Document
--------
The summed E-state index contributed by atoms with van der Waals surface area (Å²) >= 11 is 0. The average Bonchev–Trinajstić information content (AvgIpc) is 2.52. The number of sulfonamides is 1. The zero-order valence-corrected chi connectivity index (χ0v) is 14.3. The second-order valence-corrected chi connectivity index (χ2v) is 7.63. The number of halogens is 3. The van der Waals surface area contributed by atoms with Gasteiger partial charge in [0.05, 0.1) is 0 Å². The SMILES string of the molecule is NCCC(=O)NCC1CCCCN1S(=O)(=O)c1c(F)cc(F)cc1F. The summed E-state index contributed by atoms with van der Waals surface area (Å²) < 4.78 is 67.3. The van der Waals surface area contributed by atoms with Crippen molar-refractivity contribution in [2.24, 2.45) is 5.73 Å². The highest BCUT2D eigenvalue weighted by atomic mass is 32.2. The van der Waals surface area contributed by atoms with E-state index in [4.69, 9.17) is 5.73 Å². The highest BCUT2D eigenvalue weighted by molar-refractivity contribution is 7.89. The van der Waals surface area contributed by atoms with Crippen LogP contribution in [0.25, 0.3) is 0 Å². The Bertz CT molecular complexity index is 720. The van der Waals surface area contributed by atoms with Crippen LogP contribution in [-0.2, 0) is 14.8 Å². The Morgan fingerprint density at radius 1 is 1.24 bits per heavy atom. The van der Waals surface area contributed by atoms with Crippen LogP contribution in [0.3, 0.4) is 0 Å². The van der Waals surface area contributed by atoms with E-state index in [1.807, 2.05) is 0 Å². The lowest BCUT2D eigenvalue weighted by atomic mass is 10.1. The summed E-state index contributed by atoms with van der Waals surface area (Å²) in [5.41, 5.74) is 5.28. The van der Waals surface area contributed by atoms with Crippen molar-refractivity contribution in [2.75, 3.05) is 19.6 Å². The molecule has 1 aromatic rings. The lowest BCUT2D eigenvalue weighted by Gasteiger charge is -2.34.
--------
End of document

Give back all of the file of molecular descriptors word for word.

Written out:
The summed E-state index contributed by atoms with van der Waals surface area (Å²) >= 11 is 0. The average Bonchev–Trinajstić information content (AvgIpc) is 2.52. The number of sulfonamides is 1. The zero-order valence-corrected chi connectivity index (χ0v) is 14.3. The second-order valence-corrected chi connectivity index (χ2v) is 7.63. The number of halogens is 3. The van der Waals surface area contributed by atoms with Gasteiger partial charge in [0.05, 0.1) is 0 Å². The SMILES string of the molecule is NCCC(=O)NCC1CCCCN1S(=O)(=O)c1c(F)cc(F)cc1F. The summed E-state index contributed by atoms with van der Waals surface area (Å²) < 4.78 is 67.3. The van der Waals surface area contributed by atoms with Crippen molar-refractivity contribution in [2.24, 2.45) is 5.73 Å². The highest BCUT2D eigenvalue weighted by atomic mass is 32.2. The van der Waals surface area contributed by atoms with E-state index in [4.69, 9.17) is 5.73 Å². The highest BCUT2D eigenvalue weighted by molar-refractivity contribution is 7.89. The van der Waals surface area contributed by atoms with Crippen LogP contribution in [0.25, 0.3) is 0 Å². The Bertz CT molecular complexity index is 720. The van der Waals surface area contributed by atoms with Crippen LogP contribution in [-0.2, 0) is 14.8 Å². The Morgan fingerprint density at radius 1 is 1.24 bits per heavy atom. The van der Waals surface area contributed by atoms with Crippen LogP contribution in [0.3, 0.4) is 0 Å². The van der Waals surface area contributed by atoms with E-state index in [1.807, 2.05) is 0 Å². The lowest BCUT2D eigenvalue weighted by atomic mass is 10.1. The summed E-state index contributed by atoms with van der Waals surface area (Å²) in [5.41, 5.74) is 5.28. The van der Waals surface area contributed by atoms with Crippen molar-refractivity contribution in [2.75, 3.05) is 19.6 Å². The molecule has 1 aromatic rings. The lowest BCUT2D eigenvalue weighted by Gasteiger charge is -2.34.